The Real Deal New York

Lawmakers pass five-day extension of rent regulations

House leaders and Governor Cuomo issue joint statement

June 19, 2015 08:30AM

From left: Carl Heastie, Andrew Cuomo and John Flanagan

From left: Carl Heastie, Andrew Cuomo and John Flanagan

Late Thursday night, lawmakers agreed to pass a five-day extension of New York City’s rent regulations, after the laws expired on Monday night. The deal gives them until Tuesday to come to a resolution.

“Negotiations on a range of issues important to the people of New York State remain ongoing and are moving in a positive direction toward a resolution,” a joint statement issued by Assembly Speaker Carl Heastie, Senate Majority Leader John Flanagan, and Governor Andrew Cuomo said, according to Capital New York. “As discussions continue through the weekend, the Assembly and Senate have agreed to pass – and the Governor has agreed to sign – a five day extender of New York City’s rent regulations that will codify into law important safeguards for more than two million tenants.”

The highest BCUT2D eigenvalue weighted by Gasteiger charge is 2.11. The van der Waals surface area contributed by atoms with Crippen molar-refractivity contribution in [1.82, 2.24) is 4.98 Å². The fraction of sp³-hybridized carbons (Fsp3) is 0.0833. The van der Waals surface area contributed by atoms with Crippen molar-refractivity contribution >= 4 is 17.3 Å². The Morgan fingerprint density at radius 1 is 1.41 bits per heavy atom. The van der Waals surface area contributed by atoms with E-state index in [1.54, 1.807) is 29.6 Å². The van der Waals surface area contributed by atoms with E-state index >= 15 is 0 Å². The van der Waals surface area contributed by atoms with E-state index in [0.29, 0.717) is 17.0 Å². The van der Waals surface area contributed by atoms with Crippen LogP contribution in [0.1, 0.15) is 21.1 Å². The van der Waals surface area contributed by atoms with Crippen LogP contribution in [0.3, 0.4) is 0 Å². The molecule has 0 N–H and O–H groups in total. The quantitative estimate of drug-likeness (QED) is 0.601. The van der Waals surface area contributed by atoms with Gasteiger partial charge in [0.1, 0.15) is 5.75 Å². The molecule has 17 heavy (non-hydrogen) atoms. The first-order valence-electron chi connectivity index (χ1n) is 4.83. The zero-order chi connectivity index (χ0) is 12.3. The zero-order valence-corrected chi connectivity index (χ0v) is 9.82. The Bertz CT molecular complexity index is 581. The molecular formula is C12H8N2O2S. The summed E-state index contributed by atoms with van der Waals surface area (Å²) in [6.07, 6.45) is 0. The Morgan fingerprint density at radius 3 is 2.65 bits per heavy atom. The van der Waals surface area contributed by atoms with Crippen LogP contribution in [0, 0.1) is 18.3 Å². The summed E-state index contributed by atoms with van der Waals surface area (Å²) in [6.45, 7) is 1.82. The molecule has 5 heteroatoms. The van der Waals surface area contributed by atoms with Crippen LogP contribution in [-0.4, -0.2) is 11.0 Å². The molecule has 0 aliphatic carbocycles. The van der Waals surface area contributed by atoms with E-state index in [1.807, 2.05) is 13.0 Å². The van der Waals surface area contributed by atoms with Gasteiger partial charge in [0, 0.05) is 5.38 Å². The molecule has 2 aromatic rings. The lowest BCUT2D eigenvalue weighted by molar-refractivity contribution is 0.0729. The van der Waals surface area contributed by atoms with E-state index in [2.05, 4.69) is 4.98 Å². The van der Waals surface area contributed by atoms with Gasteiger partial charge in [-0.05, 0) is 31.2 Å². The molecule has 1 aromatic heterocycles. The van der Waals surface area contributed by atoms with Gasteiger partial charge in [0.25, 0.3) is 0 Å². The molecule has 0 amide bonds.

There has still been no agreement reached on an extension or reformation of the 421a tax abatement, which gives tax breaks to developers in exchange for certain benefits.

Flanagan also released a separate statement affirming that he stands by his original position. He believes the rent regulations should be extended for eight years, with a provision adding that residents of rent-stabilized apartments must verify their income.

“The State Senate has already acted on legislation to extend New York City’s current rent laws for eight years with provisions to enforce the intent of the laws that ensure help to those who truly need it,” Flanagan said. “Unfortunately, the Assembly has failed to pass this bill. Let’s be clear – We continue to believe very strongly that our bill is the best approach to the City’s affordable housing challenges.”

This week, Mayor Bill de Blasio warned landlords not to take advantage of the temporarily lapsed rent regulations. [Capital NY] — Tess Hofmann